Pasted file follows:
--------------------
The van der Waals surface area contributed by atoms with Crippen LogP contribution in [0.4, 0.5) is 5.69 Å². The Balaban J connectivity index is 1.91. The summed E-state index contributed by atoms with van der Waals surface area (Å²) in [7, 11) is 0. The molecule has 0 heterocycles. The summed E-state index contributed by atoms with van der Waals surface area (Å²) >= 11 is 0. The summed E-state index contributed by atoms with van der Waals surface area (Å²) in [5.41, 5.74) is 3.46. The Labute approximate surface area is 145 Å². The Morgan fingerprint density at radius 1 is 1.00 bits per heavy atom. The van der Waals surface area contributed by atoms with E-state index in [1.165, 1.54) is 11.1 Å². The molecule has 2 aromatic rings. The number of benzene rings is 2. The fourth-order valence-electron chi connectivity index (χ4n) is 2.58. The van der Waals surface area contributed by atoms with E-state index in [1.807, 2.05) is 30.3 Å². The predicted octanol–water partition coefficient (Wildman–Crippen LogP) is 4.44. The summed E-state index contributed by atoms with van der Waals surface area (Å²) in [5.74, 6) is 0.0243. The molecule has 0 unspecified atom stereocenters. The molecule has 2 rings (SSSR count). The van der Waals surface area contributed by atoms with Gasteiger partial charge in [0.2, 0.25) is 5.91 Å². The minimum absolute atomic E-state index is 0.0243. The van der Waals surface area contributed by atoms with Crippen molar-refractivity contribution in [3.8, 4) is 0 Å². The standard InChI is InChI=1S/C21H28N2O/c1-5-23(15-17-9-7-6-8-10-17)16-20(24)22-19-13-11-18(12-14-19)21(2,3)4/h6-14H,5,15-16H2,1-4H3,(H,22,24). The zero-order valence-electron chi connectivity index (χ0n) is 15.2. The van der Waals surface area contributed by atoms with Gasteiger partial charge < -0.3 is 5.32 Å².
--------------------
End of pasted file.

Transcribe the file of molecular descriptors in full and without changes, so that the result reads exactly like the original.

The van der Waals surface area contributed by atoms with Crippen LogP contribution in [0.4, 0.5) is 5.69 Å². The Balaban J connectivity index is 1.91. The summed E-state index contributed by atoms with van der Waals surface area (Å²) in [7, 11) is 0. The molecule has 0 heterocycles. The summed E-state index contributed by atoms with van der Waals surface area (Å²) >= 11 is 0. The summed E-state index contributed by atoms with van der Waals surface area (Å²) in [5.41, 5.74) is 3.46. The Labute approximate surface area is 145 Å². The Morgan fingerprint density at radius 1 is 1.00 bits per heavy atom. The van der Waals surface area contributed by atoms with E-state index in [1.165, 1.54) is 11.1 Å². The molecule has 2 aromatic rings. The number of benzene rings is 2. The fourth-order valence-electron chi connectivity index (χ4n) is 2.58. The van der Waals surface area contributed by atoms with E-state index in [1.807, 2.05) is 30.3 Å². The predicted octanol–water partition coefficient (Wildman–Crippen LogP) is 4.44. The summed E-state index contributed by atoms with van der Waals surface area (Å²) in [5.74, 6) is 0.0243. The molecule has 0 unspecified atom stereocenters. The molecule has 2 rings (SSSR count). The van der Waals surface area contributed by atoms with Gasteiger partial charge in [0.2, 0.25) is 5.91 Å². The minimum absolute atomic E-state index is 0.0243. The van der Waals surface area contributed by atoms with Crippen molar-refractivity contribution in [3.8, 4) is 0 Å². The standard InChI is InChI=1S/C21H28N2O/c1-5-23(15-17-9-7-6-8-10-17)16-20(24)22-19-13-11-18(12-14-19)21(2,3)4/h6-14H,5,15-16H2,1-4H3,(H,22,24). The zero-order valence-electron chi connectivity index (χ0n) is 15.2. The van der Waals surface area contributed by atoms with Gasteiger partial charge < -0.3 is 5.32 Å².